Icelandic yogurt ‘siggi’s’ founder shares the scoop at Field Center

Caryl Anne Francia, Business Editor

The Lawrence N. Field Center for Entrepreneurship welcomed Siggi Hilmarsson to share his journey from producing homemade yogurt in his kitchen to developing a multimillion-dollar venture.

Titled “From Hobby to Founder! A Brief Story About Starting a Yogurt Company,” the April 26 installment of the center’s “Entrepreneurial Lunch & Learn” webinar series was described as a “treat” by Field Center Executive Director Marlene Leekang, who added that “it’s very rare we do this in person.”

Students at the event listened to and networked with Hilmarsson, who founded the low-sugar, high-protein yogurt brand “siggi’s dairy.”

The entrepreneur was joined by his parents, who were visiting from Iceland, and Baruch College Fund President Helen Mills, who introduced Hilmarsson to the audience and herself as the landlord of his first commercial office.

“Over all those many years of knowing Siggi, if he had been my son, I would have been proud of him, which is why I’m so happy his parents are here,” Mills said, adding that he is “very authentic,” “very devoted” and “a very good employer.”

Born in Iceland, Hilmarsson didn’t have a background in food, but he ate Icelandic yogurt or “skyr.” He described it as “not very sweet,” adding that the “old school” Icelandic food he grew up with “was pretty simple.”

Hilmarsson moved to New York in 2002 to study at Columbia Business School. New to the city, Hilmarsson found American yogurt “disgusting” during this era preceding the fat-free Greek yogurt trend’s boom in U.S. supermarkets. He was “floored” after reading the ingredient list, realizing that the amount of sugar in a cup of yogurt was greater than in a bottle of cola.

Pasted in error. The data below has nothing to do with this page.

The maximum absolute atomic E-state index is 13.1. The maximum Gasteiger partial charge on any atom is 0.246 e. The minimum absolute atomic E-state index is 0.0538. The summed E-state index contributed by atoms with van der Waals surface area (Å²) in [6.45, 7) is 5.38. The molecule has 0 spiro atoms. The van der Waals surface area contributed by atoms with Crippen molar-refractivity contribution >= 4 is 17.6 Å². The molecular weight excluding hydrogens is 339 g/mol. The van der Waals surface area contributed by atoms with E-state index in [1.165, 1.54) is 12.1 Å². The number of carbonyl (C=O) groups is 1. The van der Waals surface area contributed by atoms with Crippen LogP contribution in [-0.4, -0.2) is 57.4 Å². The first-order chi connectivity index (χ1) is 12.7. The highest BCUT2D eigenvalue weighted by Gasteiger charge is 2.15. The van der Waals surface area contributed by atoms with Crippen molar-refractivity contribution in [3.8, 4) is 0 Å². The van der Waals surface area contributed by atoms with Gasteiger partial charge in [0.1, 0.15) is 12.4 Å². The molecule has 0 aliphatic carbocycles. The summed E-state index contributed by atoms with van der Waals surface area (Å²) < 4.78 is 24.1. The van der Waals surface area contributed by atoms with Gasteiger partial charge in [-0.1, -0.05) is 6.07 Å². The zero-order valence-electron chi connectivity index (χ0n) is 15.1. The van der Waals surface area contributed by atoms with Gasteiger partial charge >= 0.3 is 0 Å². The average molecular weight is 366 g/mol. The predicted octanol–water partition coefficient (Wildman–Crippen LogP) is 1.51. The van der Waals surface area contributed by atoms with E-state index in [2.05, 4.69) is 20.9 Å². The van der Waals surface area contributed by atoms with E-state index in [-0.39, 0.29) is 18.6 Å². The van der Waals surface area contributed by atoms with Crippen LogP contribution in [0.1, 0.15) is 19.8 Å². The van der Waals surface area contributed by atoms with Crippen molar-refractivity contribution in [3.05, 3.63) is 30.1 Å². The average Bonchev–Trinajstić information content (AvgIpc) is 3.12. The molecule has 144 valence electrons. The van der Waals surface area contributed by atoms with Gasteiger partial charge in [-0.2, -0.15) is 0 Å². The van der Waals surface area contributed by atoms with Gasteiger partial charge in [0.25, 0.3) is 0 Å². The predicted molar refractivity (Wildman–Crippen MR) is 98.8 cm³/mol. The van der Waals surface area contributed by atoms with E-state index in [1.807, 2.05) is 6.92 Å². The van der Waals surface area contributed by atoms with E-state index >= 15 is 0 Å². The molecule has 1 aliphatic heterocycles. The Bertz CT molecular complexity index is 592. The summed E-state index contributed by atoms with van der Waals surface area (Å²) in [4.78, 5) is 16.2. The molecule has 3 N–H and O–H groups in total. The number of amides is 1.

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“People just say, ‘Oh, I’m having yogurt, I’m doing something good for my body,’” Hilmarsson said. “They would never say that about ice cream, right?”

After obtaining his master’s degree in 2004, he found a job at Deloitte. While at risk of being fired for being “a horrible consultant,” Hilmarsson considered launching his own yogurt business using a skyr recipe that his mother sent.

He said the first batch of yogurt he made in his kitchen in 2004 “tasted disgusting.” His roommates would smell the yogurt and tell him “don’t quit your day job.”

But his subsequent batches tasted better.

As the quality of his yogurt improved, his investment in his hobby became more intense. Hilmarsson rented a dairy plant in SUNY Morrisville College with encouragement from a former professor. He later received positive feedback from Murray’s Cheese, an artisanal cheese retailer based in Greenwich Village, and was asked to make more yogurt for the shop to sell, becoming the brand’s de facto first investor.

“I realized I have a product I love,” Hilmarsson said. “I have a product I’m really proud of. I can carry my head high even if it fails. For me, that was a very important realization that it wasn’t something I was doing — like, yes, I wanted financial independence; I wanted to make money; I wanted to be successful — but it was also important for me that in the case of failure, I could stand tall and say, ‘Hey, yeah, this was a really worthwhile endeavor.’”

Hilmarsson quit his day job, founded his own dairy plant in upstate New York and launched his company in 2006 with his former professor as a partner. He sold his yogurt and interacted with a growing consumer base at a farmer’s market in the Nolita neighborhood of Manhattan.

After tasting the yogurt Hilmarsson provided at an event in the Hamptons, a buyer for Whole Foods was persuaded to help the brand launch nationally in 2008. In time, Hilmarsson said the brand “started growing like gangbusters,” expanding its presence in more mainstream food retailers and eventually being bought for over $150 million in 2018 by the French company Lactalis, the world’s largest dairy products corporation.

Hilmarsson recalled that big consumer brands “were just like, ‘This is a tiny business, this is never going to work,’” when they viewed his yogurt brand. “That’s because they optimize for research and what people want now,” he added. “I never really viewed myself as that kind of marketer. I was telling people what to eat because there’s a reason for it. There’s a reason to eat healthier.”

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Reflecting on why he kept perfecting his first batches of yogurt, Hilmarsson acknowledged that taking a business off the ground can be frustrating, especially as a student without much money. “It’s best to just start while you’re used to being broke,” Hilmarsson said.

“You’re gonna learn a thing or two, but you’re gonna make so many mistakes anyway,” he said, adding that “time is more important than what you learn.”